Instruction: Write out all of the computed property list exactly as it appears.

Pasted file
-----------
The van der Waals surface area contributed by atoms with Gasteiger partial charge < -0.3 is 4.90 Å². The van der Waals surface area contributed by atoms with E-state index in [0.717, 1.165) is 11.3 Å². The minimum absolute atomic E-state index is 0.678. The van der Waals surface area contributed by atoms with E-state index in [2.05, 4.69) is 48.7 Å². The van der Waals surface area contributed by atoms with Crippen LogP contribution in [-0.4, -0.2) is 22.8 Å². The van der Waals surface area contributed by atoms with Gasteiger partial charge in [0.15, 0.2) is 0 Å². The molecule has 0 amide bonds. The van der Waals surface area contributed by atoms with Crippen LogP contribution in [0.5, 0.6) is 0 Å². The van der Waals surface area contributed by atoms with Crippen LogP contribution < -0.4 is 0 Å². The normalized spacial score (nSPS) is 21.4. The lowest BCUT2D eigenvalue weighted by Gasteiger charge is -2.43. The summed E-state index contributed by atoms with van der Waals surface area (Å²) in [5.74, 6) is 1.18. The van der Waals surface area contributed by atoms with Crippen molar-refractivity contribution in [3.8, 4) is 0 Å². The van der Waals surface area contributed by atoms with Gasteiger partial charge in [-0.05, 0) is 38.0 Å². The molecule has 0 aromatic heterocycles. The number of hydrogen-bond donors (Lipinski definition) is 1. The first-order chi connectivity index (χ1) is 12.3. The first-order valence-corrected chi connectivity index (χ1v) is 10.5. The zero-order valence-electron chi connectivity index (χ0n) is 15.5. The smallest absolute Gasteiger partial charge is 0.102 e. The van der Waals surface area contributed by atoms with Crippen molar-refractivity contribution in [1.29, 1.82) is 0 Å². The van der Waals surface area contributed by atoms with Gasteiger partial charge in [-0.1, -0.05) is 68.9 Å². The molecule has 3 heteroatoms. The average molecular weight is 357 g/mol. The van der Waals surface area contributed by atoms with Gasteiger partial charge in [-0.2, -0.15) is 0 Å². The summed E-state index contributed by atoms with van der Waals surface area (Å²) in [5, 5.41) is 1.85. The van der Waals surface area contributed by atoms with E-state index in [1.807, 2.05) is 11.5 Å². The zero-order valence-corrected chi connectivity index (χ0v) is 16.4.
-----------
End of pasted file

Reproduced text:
The van der Waals surface area contributed by atoms with Gasteiger partial charge < -0.3 is 4.90 Å². The van der Waals surface area contributed by atoms with E-state index in [0.717, 1.165) is 11.3 Å². The minimum absolute atomic E-state index is 0.678. The van der Waals surface area contributed by atoms with E-state index in [2.05, 4.69) is 48.7 Å². The van der Waals surface area contributed by atoms with Crippen LogP contribution in [-0.4, -0.2) is 22.8 Å². The van der Waals surface area contributed by atoms with Gasteiger partial charge in [0.15, 0.2) is 0 Å². The molecule has 0 amide bonds. The van der Waals surface area contributed by atoms with Crippen LogP contribution in [0.5, 0.6) is 0 Å². The van der Waals surface area contributed by atoms with Crippen LogP contribution < -0.4 is 0 Å². The normalized spacial score (nSPS) is 21.4. The lowest BCUT2D eigenvalue weighted by Gasteiger charge is -2.43. The summed E-state index contributed by atoms with van der Waals surface area (Å²) in [5.74, 6) is 1.18. The van der Waals surface area contributed by atoms with Crippen molar-refractivity contribution in [3.8, 4) is 0 Å². The van der Waals surface area contributed by atoms with Gasteiger partial charge in [-0.05, 0) is 38.0 Å². The molecule has 0 aromatic heterocycles. The number of hydrogen-bond donors (Lipinski definition) is 1. The first-order chi connectivity index (χ1) is 12.3. The first-order valence-corrected chi connectivity index (χ1v) is 10.5. The zero-order valence-electron chi connectivity index (χ0n) is 15.5. The smallest absolute Gasteiger partial charge is 0.102 e. The van der Waals surface area contributed by atoms with Crippen molar-refractivity contribution in [1.29, 1.82) is 0 Å². The van der Waals surface area contributed by atoms with Gasteiger partial charge in [-0.1, -0.05) is 68.9 Å². The molecule has 3 heteroatoms. The average molecular weight is 357 g/mol. The van der Waals surface area contributed by atoms with Gasteiger partial charge in [-0.2, -0.15) is 0 Å². The summed E-state index contributed by atoms with van der Waals surface area (Å²) in [5, 5.41) is 1.85. The van der Waals surface area contributed by atoms with E-state index in [1.807, 2.05) is 11.5 Å². The zero-order valence-corrected chi connectivity index (χ0v) is 16.4.